Fiber optic patch cord is used to link different equipment components in a network, typically switch to switch connections, where fast efficient communication is needed. It may be terminated having a a few different connectors depending of the equipment requirements.
Fiber patch cords are occasionally called fiber jumpers and therefore are basically a length of fiber optic cable terminated with a suitable connector for the required installation. As previously described, fiber patch cables are commonly fitted with ST, SC, LC or MTRJ connectors. There are lots of types of fiber patch cords for different use. This article is about Mode Conditioning Patch Cord.
Mode Conditioning Patch Cords, also referred to as conditioned launch fiber cables, are utilized specifically in Gigabit Ethernet 1000Base-LX/LH applications where the objective is deploying new high-speed 1000Base-LX routers, switches, or optical transceivers within existing multimode system backbones. Mode conditioning patch cables are used in the 1300nm or 1310nm optical wavelength window, and cannot be utilized for 850nm short wavelength window such as 1000Base-SX. Also, any attempt to connect 1000Base-LX/LH equipment over short distances of multimode fiber without the use of mode conditioning fiber can lead to a higher bit error rate, and finally damage to the unit. Mode conditioning patch cord is made for Gigabit Ethernet multi-mode applications at 1300nm wavelength; the applying standard is IEEE 802.3z. All mode conditioning fiber optic patch cords are made with duplex cable; with a single mode to multi-mode offset fiber connection part in one of the two legs.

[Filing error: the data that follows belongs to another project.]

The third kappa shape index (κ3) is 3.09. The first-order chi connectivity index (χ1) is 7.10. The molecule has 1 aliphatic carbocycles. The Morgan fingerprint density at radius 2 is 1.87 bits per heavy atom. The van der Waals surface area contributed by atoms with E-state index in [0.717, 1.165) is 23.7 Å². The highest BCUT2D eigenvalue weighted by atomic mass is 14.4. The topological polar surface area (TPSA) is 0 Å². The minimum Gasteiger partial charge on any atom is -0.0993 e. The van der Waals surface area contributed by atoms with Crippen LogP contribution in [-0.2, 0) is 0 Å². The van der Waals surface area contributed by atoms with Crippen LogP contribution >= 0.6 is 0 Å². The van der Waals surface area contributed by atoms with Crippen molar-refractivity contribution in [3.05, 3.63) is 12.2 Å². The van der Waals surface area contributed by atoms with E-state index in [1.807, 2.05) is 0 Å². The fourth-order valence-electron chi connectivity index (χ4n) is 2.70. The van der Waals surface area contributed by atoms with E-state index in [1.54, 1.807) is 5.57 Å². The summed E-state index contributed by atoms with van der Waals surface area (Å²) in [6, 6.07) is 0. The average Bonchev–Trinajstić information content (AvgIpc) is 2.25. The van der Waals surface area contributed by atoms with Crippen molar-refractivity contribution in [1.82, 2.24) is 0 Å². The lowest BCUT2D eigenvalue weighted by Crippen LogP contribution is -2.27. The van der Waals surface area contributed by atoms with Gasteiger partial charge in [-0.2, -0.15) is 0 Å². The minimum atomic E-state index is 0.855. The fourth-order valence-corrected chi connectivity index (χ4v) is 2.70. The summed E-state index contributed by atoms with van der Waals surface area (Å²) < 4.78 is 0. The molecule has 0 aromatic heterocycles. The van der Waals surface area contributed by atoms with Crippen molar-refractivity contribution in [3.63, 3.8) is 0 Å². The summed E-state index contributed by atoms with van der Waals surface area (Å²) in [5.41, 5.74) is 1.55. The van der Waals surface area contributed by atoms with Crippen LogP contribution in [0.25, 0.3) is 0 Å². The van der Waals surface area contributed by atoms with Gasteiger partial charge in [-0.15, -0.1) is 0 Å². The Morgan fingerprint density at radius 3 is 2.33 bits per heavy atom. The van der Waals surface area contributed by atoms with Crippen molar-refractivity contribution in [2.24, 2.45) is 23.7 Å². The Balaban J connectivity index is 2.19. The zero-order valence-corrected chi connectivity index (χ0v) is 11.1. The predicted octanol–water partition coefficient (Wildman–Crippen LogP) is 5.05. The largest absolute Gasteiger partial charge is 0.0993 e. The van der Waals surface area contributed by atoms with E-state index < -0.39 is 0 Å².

Mode Conditioning Patch Cord
Why do we need to use mode conditioning patch cable? The Gigabit Ethernet application standard requires the use of fiber optic light to offer the specified data transmitting rates. Usually people use long wave transceiver modules for Gigabit Ethernet. These modules have to operate both single mode and multi mode fibers. And as we all know, multi-mode fiber manufacturing techniques create index of refraction anomalies along the centerline of the multi-mode fiber core. When a highly concentrated single mode fiber optic light is sent into the center of the multi-mode fiberglass, the modes that propagate through the index of refraction anomalies disseminate over time causing modal dispersion. This effect is called differential mode delay. Differential mode delay results in reduced bandwidth over distance. By permitting the only mode laser launch to become offset from the center of the multi-mode fiber, the mode conditioning patch cord cuts down on the effect of such differential mode delay.
From the above descriptions we learn how to use such mode conditioning cables. When we use such mode conditioning fiber optic patch cords, we have to connect the yellow leg the colour of single mode to connect the transmit side from the equipment (single mode Gigabit transceiver) while we connect the orange leg the colour of multimode to the receive side (multimode Gigabit cable plant) .
Mode conditioning cables are usually utilized in pairs. This means that you will need a mode conditioning patch cable at each end to connect the gear towards the cable plant. So then these cables are usually ordered in even numbers. The typical reason someone may order one cable is so they may keep it as a spare. In case your gigabit LX switch comes with SC or LC connectors, make sure to connect the yellow leg (singlemode) from the cable towards the transmit side, and also the orange leg (multimode) towards the receive side of the equipment. It’s imperative this configuration be maintained on both ends. The swap of transmit and receive only works in the cable plant side. Mode conditioning fiber optic patch cord are utilized typically when you wish to run Gigabit Ethernet (LX) over some multi-mode fiber optic plant.
In FOCC, mode conditioning cables are compliant with IEEE 802.3Z standard. FOCC supplies mode conditioning patch cables with SC, ST, LC, MTRJ fiber optic connectors.